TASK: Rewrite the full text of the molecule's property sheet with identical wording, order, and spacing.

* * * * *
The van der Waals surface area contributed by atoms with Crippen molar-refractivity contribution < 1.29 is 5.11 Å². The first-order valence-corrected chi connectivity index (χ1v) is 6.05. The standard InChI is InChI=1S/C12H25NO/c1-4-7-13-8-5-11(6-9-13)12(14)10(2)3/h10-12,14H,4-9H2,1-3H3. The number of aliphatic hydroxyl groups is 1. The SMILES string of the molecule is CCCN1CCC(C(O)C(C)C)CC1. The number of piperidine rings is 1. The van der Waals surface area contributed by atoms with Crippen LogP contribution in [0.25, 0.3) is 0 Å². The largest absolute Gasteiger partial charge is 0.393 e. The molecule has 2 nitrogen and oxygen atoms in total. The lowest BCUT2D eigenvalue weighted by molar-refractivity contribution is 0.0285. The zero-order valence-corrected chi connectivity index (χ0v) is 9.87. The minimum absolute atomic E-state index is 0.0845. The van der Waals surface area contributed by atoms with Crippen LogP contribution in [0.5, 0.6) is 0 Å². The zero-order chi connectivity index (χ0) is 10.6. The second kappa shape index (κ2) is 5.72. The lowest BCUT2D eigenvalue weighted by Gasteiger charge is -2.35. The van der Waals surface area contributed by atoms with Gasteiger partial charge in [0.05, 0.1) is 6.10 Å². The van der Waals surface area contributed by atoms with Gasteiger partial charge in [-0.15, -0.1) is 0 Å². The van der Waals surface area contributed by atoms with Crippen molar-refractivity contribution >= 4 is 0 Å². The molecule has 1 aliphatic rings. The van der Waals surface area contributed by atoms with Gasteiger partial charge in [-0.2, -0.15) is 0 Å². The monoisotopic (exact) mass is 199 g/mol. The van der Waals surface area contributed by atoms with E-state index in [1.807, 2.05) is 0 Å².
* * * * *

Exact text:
The van der Waals surface area contributed by atoms with Crippen molar-refractivity contribution < 1.29 is 5.11 Å². The first-order valence-corrected chi connectivity index (χ1v) is 6.05. The standard InChI is InChI=1S/C12H25NO/c1-4-7-13-8-5-11(6-9-13)12(14)10(2)3/h10-12,14H,4-9H2,1-3H3. The number of aliphatic hydroxyl groups is 1. The SMILES string of the molecule is CCCN1CCC(C(O)C(C)C)CC1. The number of piperidine rings is 1. The van der Waals surface area contributed by atoms with Crippen LogP contribution in [0.25, 0.3) is 0 Å². The largest absolute Gasteiger partial charge is 0.393 e. The molecule has 2 nitrogen and oxygen atoms in total. The lowest BCUT2D eigenvalue weighted by molar-refractivity contribution is 0.0285. The zero-order valence-corrected chi connectivity index (χ0v) is 9.87. The minimum absolute atomic E-state index is 0.0845. The van der Waals surface area contributed by atoms with Crippen LogP contribution in [0.5, 0.6) is 0 Å². The zero-order chi connectivity index (χ0) is 10.6. The second kappa shape index (κ2) is 5.72. The lowest BCUT2D eigenvalue weighted by Gasteiger charge is -2.35. The van der Waals surface area contributed by atoms with Gasteiger partial charge in [0.05, 0.1) is 6.10 Å². The van der Waals surface area contributed by atoms with Gasteiger partial charge in [-0.15, -0.1) is 0 Å². The van der Waals surface area contributed by atoms with Crippen molar-refractivity contribution >= 4 is 0 Å². The molecule has 1 aliphatic rings. The van der Waals surface area contributed by atoms with Gasteiger partial charge in [-0.2, -0.15) is 0 Å². The monoisotopic (exact) mass is 199 g/mol. The van der Waals surface area contributed by atoms with E-state index in [1.807, 2.05) is 0 Å².